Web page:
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Changchun is a city located in northeastern China and is the capital of Jilin Province. It is known for its rich cultural heritage and is home to several historical landmarks such as the Puppet Emperor’s Palace and the Jingyuetan National Forest Park. Changchun is also a hub for China’s automotive industry, with several major automobile manufacturers having their headquarters in the city.

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About Guangzhou

Guangzhou, also known as Canton, is a city located in southern China and is the capital of Guangdong Province. It is one of the country’s largest and most prosperous cities, serving as a major transportation and trading hub for the region. Guangzhou is renowned for its modern architecture, including the Canton Tower and the Guangzhou Opera House, as well as its Cantonese cuisine, which is famous for its variety and bold flavors. The city also has a rich history, with landmarks such as the Chen Clan Ancestral Hall, the Sun Yat-sen Memorial Hall, and the Temple of the Six Banyan Trees. Additionally, Guangzhou hosts the annual Canton Fair, the largest trade fair in China.

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About Kunming

Kunming is a city located in southwest China and is the capital of Yunnan Province. Known as the “City of Eternal Spring” for its mild climate, Kunming is a popular tourist destination due to its natural beauty and cultural diversity. The city is home to several scenic spots, including the UNESCO World Heritage Site of the Stone Forest, Dian Lake, and the Western Hills. Kunming is also famous for its unique cuisine, which features a mix of Han, Yi, and Bai ethnic flavors. The city has a rich cultural history, with ancient temples and shrines like the Yuantong Temple and the Golden Temple, and it’s also a hub for Yunnan’s ethnic minority cultures, such as the Yi and Bai peoples.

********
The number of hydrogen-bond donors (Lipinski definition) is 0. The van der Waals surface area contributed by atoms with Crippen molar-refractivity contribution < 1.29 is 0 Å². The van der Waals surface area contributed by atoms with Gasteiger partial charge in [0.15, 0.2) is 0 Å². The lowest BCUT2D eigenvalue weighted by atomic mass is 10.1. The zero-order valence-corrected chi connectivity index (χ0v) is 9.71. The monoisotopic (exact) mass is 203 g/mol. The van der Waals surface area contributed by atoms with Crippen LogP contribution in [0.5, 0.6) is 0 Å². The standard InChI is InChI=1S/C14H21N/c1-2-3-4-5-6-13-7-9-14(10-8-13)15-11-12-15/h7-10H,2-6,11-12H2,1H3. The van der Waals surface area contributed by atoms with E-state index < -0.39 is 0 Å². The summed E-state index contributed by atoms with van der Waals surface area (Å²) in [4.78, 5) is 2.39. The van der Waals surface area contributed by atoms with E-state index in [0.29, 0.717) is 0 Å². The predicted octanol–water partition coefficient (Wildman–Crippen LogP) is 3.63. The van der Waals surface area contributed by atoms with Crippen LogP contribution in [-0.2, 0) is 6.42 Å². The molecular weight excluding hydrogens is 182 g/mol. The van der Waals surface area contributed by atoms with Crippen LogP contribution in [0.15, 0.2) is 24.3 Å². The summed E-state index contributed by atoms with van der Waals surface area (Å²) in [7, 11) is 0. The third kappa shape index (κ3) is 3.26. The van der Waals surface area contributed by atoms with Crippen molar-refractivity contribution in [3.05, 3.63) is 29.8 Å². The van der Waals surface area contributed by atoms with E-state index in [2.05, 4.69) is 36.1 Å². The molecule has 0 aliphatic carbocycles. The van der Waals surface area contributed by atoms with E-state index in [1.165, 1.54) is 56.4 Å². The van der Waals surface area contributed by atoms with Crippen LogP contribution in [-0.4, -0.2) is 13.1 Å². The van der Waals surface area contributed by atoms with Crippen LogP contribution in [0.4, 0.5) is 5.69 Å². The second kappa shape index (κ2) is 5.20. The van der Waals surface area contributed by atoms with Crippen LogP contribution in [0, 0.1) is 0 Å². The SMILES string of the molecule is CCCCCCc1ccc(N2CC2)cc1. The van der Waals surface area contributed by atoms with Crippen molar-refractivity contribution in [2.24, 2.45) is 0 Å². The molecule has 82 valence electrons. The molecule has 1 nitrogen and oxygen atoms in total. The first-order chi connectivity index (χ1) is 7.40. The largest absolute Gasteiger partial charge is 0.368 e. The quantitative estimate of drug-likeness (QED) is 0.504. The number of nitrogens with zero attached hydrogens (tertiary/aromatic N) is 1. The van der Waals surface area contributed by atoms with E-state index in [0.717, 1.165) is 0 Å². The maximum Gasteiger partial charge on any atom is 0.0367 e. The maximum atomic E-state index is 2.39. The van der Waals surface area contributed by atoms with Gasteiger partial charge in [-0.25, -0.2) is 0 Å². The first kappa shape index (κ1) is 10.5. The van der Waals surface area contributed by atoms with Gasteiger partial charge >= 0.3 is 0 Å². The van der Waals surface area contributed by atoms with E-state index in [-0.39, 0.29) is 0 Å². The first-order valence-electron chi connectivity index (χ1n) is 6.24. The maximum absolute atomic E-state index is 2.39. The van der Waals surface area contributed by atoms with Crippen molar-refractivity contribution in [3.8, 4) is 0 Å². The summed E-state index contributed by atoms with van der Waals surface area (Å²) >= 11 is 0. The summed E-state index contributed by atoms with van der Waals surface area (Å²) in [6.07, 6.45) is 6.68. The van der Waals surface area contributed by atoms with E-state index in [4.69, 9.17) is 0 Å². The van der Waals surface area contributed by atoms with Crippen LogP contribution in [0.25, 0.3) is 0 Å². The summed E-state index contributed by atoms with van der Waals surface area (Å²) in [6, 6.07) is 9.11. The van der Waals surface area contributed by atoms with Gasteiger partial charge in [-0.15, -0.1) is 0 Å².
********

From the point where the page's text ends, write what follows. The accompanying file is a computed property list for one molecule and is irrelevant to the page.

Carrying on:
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About Shenzhen

Shenzhen is a city located in southeastern China and is one of the country’s fastest-growing metropolises. The city is renowned for its thriving tech industry, with companies such as Huawei, Tencent, and DJI having their headquarters in Shenzhen. The city also has a vibrant cultural scene, with numerous museums, art galleries, and parks. Shenzhen is also known for its modern architecture, such as the Ping An Finance Center and the Shenzhen Bay Sports Center. Despite its modernization, Shenzhen also has a rich history and cultural heritage, with landmarks such as the Dapeng Fortress and the Chiwan Tin Hau Temple.

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About Chengdu

Chengdu is a city located in the southwestern region of China, and the capital of Sichuan province. It has a population of over 18 million people, and it is famous for its spicy Sichuan cuisine, laid-back lifestyle, and its cute and cuddly residents – the giant pandas. Chengdu is home to the Chengdu Research Base of Giant Panda Breeding, where visitors can observe these adorable creatures in their natural habitat. The city also boasts a rich cultural heritage, with numerous temples, museums, and historical sites scattered throughout its boundaries. Chengdu is a city of contrasts, with ancient traditions coexisting alongside modern developments, making it an intriguing and fascinating destination for visitors to China. 

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About Beijing

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About Shanghai